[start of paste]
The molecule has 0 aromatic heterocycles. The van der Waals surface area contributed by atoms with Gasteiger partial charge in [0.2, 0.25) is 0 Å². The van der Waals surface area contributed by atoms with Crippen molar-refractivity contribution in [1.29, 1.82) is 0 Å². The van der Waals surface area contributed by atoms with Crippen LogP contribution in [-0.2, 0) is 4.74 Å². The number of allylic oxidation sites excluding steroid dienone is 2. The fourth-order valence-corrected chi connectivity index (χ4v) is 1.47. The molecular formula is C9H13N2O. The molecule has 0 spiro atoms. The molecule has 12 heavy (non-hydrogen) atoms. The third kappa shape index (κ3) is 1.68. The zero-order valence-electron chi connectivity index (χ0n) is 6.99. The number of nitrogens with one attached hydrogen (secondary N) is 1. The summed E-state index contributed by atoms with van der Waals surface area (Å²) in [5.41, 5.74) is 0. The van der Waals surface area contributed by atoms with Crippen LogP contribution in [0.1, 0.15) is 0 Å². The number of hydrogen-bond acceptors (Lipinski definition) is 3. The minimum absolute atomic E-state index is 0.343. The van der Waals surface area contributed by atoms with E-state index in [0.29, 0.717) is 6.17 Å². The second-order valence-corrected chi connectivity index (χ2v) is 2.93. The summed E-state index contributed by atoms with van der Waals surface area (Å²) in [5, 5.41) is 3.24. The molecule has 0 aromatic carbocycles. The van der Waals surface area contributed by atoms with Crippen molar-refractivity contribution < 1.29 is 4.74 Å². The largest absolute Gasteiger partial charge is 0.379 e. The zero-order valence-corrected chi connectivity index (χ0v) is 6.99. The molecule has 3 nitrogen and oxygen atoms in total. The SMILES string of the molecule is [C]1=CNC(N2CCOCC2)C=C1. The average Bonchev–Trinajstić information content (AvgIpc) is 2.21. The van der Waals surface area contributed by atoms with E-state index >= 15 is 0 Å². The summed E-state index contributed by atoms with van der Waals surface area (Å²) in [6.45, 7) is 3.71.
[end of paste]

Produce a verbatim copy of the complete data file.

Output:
The molecule has 0 aromatic heterocycles. The van der Waals surface area contributed by atoms with Gasteiger partial charge in [0.2, 0.25) is 0 Å². The van der Waals surface area contributed by atoms with Crippen molar-refractivity contribution in [1.29, 1.82) is 0 Å². The van der Waals surface area contributed by atoms with Crippen LogP contribution in [-0.2, 0) is 4.74 Å². The number of allylic oxidation sites excluding steroid dienone is 2. The fourth-order valence-corrected chi connectivity index (χ4v) is 1.47. The molecular formula is C9H13N2O. The molecule has 0 spiro atoms. The molecule has 12 heavy (non-hydrogen) atoms. The third kappa shape index (κ3) is 1.68. The zero-order valence-electron chi connectivity index (χ0n) is 6.99. The number of nitrogens with one attached hydrogen (secondary N) is 1. The summed E-state index contributed by atoms with van der Waals surface area (Å²) in [5.41, 5.74) is 0. The van der Waals surface area contributed by atoms with Crippen LogP contribution in [0.1, 0.15) is 0 Å². The number of hydrogen-bond acceptors (Lipinski definition) is 3. The minimum absolute atomic E-state index is 0.343. The van der Waals surface area contributed by atoms with E-state index in [0.29, 0.717) is 6.17 Å². The second-order valence-corrected chi connectivity index (χ2v) is 2.93. The summed E-state index contributed by atoms with van der Waals surface area (Å²) in [5, 5.41) is 3.24. The molecule has 0 aromatic carbocycles. The van der Waals surface area contributed by atoms with Crippen molar-refractivity contribution < 1.29 is 4.74 Å². The largest absolute Gasteiger partial charge is 0.379 e. The zero-order valence-corrected chi connectivity index (χ0v) is 6.99. The molecule has 3 nitrogen and oxygen atoms in total. The SMILES string of the molecule is [C]1=CNC(N2CCOCC2)C=C1. The average Bonchev–Trinajstić information content (AvgIpc) is 2.21. The van der Waals surface area contributed by atoms with E-state index >= 15 is 0 Å². The summed E-state index contributed by atoms with van der Waals surface area (Å²) in [6.45, 7) is 3.71.